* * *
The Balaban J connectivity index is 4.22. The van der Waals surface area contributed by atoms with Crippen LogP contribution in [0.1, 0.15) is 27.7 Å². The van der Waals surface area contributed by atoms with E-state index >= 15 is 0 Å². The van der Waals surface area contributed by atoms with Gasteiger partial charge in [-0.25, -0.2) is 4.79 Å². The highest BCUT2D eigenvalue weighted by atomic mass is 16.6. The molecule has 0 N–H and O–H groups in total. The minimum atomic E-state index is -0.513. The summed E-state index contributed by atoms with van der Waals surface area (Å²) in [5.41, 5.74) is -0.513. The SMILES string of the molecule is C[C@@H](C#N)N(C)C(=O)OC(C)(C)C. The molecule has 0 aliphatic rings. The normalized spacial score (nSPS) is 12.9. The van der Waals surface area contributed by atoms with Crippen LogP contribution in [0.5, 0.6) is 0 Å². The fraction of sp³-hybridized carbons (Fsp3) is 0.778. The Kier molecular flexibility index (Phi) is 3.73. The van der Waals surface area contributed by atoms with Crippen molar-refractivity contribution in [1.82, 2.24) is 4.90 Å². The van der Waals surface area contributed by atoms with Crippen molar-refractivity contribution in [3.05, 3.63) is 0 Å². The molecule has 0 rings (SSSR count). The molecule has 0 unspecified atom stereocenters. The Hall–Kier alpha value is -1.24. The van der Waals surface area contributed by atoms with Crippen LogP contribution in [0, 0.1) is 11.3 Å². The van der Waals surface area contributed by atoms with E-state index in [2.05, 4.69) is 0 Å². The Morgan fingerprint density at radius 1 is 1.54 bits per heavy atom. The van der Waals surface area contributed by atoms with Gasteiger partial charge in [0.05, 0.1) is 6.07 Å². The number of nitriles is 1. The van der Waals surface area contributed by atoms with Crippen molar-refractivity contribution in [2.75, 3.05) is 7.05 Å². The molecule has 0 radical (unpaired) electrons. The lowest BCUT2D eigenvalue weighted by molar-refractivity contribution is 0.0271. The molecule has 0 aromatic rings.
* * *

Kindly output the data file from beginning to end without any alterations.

The Balaban J connectivity index is 4.22. The van der Waals surface area contributed by atoms with Crippen LogP contribution in [0.1, 0.15) is 27.7 Å². The van der Waals surface area contributed by atoms with E-state index >= 15 is 0 Å². The van der Waals surface area contributed by atoms with Gasteiger partial charge in [-0.25, -0.2) is 4.79 Å². The highest BCUT2D eigenvalue weighted by atomic mass is 16.6. The molecule has 0 N–H and O–H groups in total. The minimum atomic E-state index is -0.513. The summed E-state index contributed by atoms with van der Waals surface area (Å²) in [5.41, 5.74) is -0.513. The SMILES string of the molecule is C[C@@H](C#N)N(C)C(=O)OC(C)(C)C. The molecule has 0 aliphatic rings. The normalized spacial score (nSPS) is 12.9. The van der Waals surface area contributed by atoms with Crippen LogP contribution in [0.5, 0.6) is 0 Å². The fraction of sp³-hybridized carbons (Fsp3) is 0.778. The Kier molecular flexibility index (Phi) is 3.73. The van der Waals surface area contributed by atoms with Crippen molar-refractivity contribution in [1.82, 2.24) is 4.90 Å². The van der Waals surface area contributed by atoms with Crippen molar-refractivity contribution in [3.05, 3.63) is 0 Å². The molecule has 0 rings (SSSR count). The molecule has 0 unspecified atom stereocenters. The Hall–Kier alpha value is -1.24. The van der Waals surface area contributed by atoms with Crippen LogP contribution in [0, 0.1) is 11.3 Å². The van der Waals surface area contributed by atoms with E-state index in [2.05, 4.69) is 0 Å². The Morgan fingerprint density at radius 1 is 1.54 bits per heavy atom. The van der Waals surface area contributed by atoms with Gasteiger partial charge in [0.05, 0.1) is 6.07 Å². The number of nitriles is 1. The van der Waals surface area contributed by atoms with Crippen molar-refractivity contribution in [2.75, 3.05) is 7.05 Å². The molecule has 0 radical (unpaired) electrons. The lowest BCUT2D eigenvalue weighted by molar-refractivity contribution is 0.0271. The molecule has 0 aromatic rings.